The Snowy Mountains Scheme, including its nine hydroelectric power stations, was added to Australia’s National Heritage List on Oct. 14.
The scheme collects and stores water that would normally flow east to the coast and diverts it through trans-mountain tunnels and power stations. The water is then released into the Murray and Murrumbidgee rivers for irrigation.
The scheme was constructed from 1949 to 1974 by more than 100,000 workers. The entire Snowy Mountains region was changed, with many of the workers migrating to Australia from Europe after World War II. Two existing townships relocated to accommodate the scheme’s infrastructure.
The scheme includes 80 km of aqueduct pipelines, 13 major tunnels more than 145 km long, seven power stations, eight switching stations and control centers and 16 major dams. The scheme has a total capacity of 3,950 MW and provides 32% of all renewable energy fed into the eastern mainland grid, powering Sydney, Melbourne and Canberra.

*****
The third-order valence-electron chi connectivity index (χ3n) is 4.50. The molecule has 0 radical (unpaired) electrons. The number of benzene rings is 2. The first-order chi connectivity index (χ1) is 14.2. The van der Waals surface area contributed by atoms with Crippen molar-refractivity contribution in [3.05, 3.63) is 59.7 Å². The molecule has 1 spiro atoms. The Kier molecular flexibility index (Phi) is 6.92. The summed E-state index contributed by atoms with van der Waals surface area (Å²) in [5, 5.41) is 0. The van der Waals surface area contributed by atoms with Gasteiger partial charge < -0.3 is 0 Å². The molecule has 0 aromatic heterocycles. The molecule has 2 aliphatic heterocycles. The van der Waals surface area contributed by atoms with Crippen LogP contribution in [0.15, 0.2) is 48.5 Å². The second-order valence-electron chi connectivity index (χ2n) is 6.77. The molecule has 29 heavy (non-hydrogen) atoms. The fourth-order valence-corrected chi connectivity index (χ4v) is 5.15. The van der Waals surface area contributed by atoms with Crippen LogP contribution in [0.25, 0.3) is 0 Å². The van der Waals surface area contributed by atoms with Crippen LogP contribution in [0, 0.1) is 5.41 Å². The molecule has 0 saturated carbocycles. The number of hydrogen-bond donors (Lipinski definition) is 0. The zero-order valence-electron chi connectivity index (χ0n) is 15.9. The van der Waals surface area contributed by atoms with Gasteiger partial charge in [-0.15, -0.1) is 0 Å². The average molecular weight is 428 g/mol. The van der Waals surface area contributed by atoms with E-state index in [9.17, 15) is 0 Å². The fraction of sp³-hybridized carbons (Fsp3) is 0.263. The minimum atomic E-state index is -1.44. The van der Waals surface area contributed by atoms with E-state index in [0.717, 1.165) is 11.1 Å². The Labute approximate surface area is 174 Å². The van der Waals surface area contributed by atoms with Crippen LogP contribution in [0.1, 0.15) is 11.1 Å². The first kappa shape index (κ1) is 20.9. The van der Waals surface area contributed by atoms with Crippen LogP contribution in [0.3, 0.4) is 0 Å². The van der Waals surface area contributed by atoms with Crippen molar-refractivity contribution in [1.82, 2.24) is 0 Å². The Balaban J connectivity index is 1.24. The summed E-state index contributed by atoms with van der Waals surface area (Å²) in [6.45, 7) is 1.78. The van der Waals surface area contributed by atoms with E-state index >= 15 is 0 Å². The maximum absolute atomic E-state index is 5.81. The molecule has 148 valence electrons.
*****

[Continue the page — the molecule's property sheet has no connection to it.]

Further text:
The hydropower stations are 80-MW Blowering, 60-MW Guthega, 950-MW Murray, 1, 550-MW Murray 2, 329.6-MW Tumut 1, 286.4-MW Tumut 2, and 1,500-MW Tumut 3, as well as the 1.1-MW Jindabyne Mini and 14.4-MW Jounama Small hydro stations. The scheme also has one pumping station at Jindabyne and a pumped-storage facility at the Tumut 3 station.
“The scheme is the most significant project to be undertaken as part of the post-war reconstruction program and has become an enduring symbol of Australia’s identity as a multicultural, independent, and resourceful country.”
Snowy Hydro Limited owns and maintains the scheme.